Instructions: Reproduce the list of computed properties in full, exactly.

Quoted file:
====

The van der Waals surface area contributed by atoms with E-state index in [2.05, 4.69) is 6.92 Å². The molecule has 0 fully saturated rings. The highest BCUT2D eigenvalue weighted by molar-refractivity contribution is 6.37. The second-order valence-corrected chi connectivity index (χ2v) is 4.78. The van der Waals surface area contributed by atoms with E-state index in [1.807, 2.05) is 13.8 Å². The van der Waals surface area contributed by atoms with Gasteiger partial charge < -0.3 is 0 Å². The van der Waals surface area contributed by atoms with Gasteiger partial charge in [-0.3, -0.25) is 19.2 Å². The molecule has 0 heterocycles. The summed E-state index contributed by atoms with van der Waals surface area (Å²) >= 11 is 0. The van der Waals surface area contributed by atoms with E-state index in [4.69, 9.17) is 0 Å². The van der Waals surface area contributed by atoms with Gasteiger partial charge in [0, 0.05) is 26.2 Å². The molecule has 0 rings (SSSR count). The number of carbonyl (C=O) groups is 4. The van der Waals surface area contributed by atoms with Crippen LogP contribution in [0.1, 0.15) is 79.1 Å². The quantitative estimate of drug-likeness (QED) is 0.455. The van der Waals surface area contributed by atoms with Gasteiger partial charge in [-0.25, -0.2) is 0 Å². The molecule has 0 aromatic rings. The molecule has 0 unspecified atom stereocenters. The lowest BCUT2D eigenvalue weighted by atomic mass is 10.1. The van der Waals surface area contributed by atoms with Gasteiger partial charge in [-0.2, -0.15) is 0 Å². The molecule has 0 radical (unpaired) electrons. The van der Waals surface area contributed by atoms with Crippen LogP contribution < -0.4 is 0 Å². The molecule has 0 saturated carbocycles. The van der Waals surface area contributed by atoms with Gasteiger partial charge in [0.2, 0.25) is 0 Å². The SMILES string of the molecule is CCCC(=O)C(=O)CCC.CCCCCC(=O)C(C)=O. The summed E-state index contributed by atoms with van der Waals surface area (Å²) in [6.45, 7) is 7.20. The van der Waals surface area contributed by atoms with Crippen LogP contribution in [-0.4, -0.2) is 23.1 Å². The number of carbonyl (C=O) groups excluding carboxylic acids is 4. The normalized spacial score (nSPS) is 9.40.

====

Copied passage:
The van der Waals surface area contributed by atoms with E-state index in [2.05, 4.69) is 6.92 Å². The molecule has 0 fully saturated rings. The highest BCUT2D eigenvalue weighted by molar-refractivity contribution is 6.37. The second-order valence-corrected chi connectivity index (χ2v) is 4.78. The van der Waals surface area contributed by atoms with E-state index in [1.807, 2.05) is 13.8 Å². The van der Waals surface area contributed by atoms with Gasteiger partial charge < -0.3 is 0 Å². The van der Waals surface area contributed by atoms with Gasteiger partial charge in [-0.3, -0.25) is 19.2 Å². The molecule has 0 heterocycles. The summed E-state index contributed by atoms with van der Waals surface area (Å²) >= 11 is 0. The van der Waals surface area contributed by atoms with E-state index in [4.69, 9.17) is 0 Å². The van der Waals surface area contributed by atoms with Gasteiger partial charge in [0, 0.05) is 26.2 Å². The molecule has 0 rings (SSSR count). The number of carbonyl (C=O) groups is 4. The van der Waals surface area contributed by atoms with Crippen LogP contribution in [0.1, 0.15) is 79.1 Å². The quantitative estimate of drug-likeness (QED) is 0.455. The van der Waals surface area contributed by atoms with Gasteiger partial charge in [-0.25, -0.2) is 0 Å². The molecule has 0 aromatic rings. The molecule has 0 unspecified atom stereocenters. The lowest BCUT2D eigenvalue weighted by atomic mass is 10.1. The van der Waals surface area contributed by atoms with Gasteiger partial charge in [-0.2, -0.15) is 0 Å². The molecule has 0 radical (unpaired) electrons. The van der Waals surface area contributed by atoms with Crippen LogP contribution < -0.4 is 0 Å². The molecule has 0 saturated carbocycles. The van der Waals surface area contributed by atoms with Gasteiger partial charge in [0.2, 0.25) is 0 Å². The SMILES string of the molecule is CCCC(=O)C(=O)CCC.CCCCCC(=O)C(C)=O. The summed E-state index contributed by atoms with van der Waals surface area (Å²) in [6.45, 7) is 7.20. The van der Waals surface area contributed by atoms with Crippen LogP contribution in [-0.4, -0.2) is 23.1 Å². The number of carbonyl (C=O) groups excluding carboxylic acids is 4. The normalized spacial score (nSPS) is 9.40.